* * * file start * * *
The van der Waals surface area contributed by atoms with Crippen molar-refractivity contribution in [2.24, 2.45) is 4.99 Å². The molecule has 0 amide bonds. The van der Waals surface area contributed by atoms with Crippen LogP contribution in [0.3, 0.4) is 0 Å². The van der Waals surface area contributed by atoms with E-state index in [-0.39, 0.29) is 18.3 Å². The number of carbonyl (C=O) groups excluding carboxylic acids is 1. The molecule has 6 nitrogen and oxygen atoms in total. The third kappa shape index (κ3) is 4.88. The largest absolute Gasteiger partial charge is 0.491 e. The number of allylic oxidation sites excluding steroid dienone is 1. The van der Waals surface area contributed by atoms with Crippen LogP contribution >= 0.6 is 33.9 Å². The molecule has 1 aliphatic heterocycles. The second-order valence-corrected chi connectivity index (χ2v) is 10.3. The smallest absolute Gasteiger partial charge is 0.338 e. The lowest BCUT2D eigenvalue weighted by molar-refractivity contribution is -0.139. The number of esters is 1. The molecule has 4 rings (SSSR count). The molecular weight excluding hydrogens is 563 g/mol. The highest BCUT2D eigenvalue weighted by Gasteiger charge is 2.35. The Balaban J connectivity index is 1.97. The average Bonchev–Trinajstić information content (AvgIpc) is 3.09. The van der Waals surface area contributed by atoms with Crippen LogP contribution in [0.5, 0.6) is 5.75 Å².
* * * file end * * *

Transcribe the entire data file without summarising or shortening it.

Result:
The van der Waals surface area contributed by atoms with Crippen molar-refractivity contribution in [2.24, 2.45) is 4.99 Å². The molecule has 0 amide bonds. The van der Waals surface area contributed by atoms with Crippen LogP contribution in [0.3, 0.4) is 0 Å². The van der Waals surface area contributed by atoms with E-state index in [-0.39, 0.29) is 18.3 Å². The number of carbonyl (C=O) groups excluding carboxylic acids is 1. The molecule has 6 nitrogen and oxygen atoms in total. The third kappa shape index (κ3) is 4.88. The largest absolute Gasteiger partial charge is 0.491 e. The number of allylic oxidation sites excluding steroid dienone is 1. The van der Waals surface area contributed by atoms with Crippen LogP contribution >= 0.6 is 33.9 Å². The molecule has 1 aliphatic heterocycles. The second-order valence-corrected chi connectivity index (χ2v) is 10.3. The smallest absolute Gasteiger partial charge is 0.338 e. The lowest BCUT2D eigenvalue weighted by molar-refractivity contribution is -0.139. The number of esters is 1. The molecule has 4 rings (SSSR count). The molecular weight excluding hydrogens is 563 g/mol. The highest BCUT2D eigenvalue weighted by Gasteiger charge is 2.35. The Balaban J connectivity index is 1.97. The average Bonchev–Trinajstić information content (AvgIpc) is 3.09. The van der Waals surface area contributed by atoms with Crippen LogP contribution in [0.5, 0.6) is 5.75 Å².